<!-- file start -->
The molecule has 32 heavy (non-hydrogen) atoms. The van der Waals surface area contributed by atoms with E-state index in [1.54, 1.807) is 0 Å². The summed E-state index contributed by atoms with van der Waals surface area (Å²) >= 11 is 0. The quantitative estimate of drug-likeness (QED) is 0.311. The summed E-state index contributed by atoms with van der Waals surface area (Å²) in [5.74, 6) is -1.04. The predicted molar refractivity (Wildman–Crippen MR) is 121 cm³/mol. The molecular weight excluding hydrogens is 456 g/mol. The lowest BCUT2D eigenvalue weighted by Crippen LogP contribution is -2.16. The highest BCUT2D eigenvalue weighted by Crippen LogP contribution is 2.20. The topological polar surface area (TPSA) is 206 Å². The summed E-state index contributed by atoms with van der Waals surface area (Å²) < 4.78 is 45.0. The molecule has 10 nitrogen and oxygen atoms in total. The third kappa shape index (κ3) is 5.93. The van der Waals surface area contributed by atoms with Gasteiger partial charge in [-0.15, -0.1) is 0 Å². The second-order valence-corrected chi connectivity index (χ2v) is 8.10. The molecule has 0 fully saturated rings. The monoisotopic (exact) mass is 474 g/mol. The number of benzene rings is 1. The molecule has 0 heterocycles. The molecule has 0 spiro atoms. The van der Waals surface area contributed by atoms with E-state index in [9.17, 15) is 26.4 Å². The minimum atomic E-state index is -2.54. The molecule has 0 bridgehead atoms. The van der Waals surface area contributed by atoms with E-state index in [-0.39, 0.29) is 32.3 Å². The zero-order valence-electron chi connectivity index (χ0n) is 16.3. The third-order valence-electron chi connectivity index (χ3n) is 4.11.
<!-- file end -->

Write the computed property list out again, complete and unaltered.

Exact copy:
The molecule has 32 heavy (non-hydrogen) atoms. The van der Waals surface area contributed by atoms with E-state index in [1.54, 1.807) is 0 Å². The summed E-state index contributed by atoms with van der Waals surface area (Å²) >= 11 is 0. The quantitative estimate of drug-likeness (QED) is 0.311. The summed E-state index contributed by atoms with van der Waals surface area (Å²) in [5.74, 6) is -1.04. The predicted molar refractivity (Wildman–Crippen MR) is 121 cm³/mol. The molecular weight excluding hydrogens is 456 g/mol. The lowest BCUT2D eigenvalue weighted by Crippen LogP contribution is -2.16. The highest BCUT2D eigenvalue weighted by Crippen LogP contribution is 2.20. The topological polar surface area (TPSA) is 206 Å². The summed E-state index contributed by atoms with van der Waals surface area (Å²) < 4.78 is 45.0. The molecule has 10 nitrogen and oxygen atoms in total. The third kappa shape index (κ3) is 5.93. The van der Waals surface area contributed by atoms with Gasteiger partial charge in [-0.15, -0.1) is 0 Å². The second-order valence-corrected chi connectivity index (χ2v) is 8.10. The molecule has 0 fully saturated rings. The monoisotopic (exact) mass is 474 g/mol. The number of benzene rings is 1. The molecule has 0 heterocycles. The molecule has 0 spiro atoms. The van der Waals surface area contributed by atoms with E-state index in [9.17, 15) is 26.4 Å². The minimum atomic E-state index is -2.54. The molecule has 0 bridgehead atoms. The van der Waals surface area contributed by atoms with E-state index in [-0.39, 0.29) is 32.3 Å². The zero-order valence-electron chi connectivity index (χ0n) is 16.3. The third-order valence-electron chi connectivity index (χ3n) is 4.11.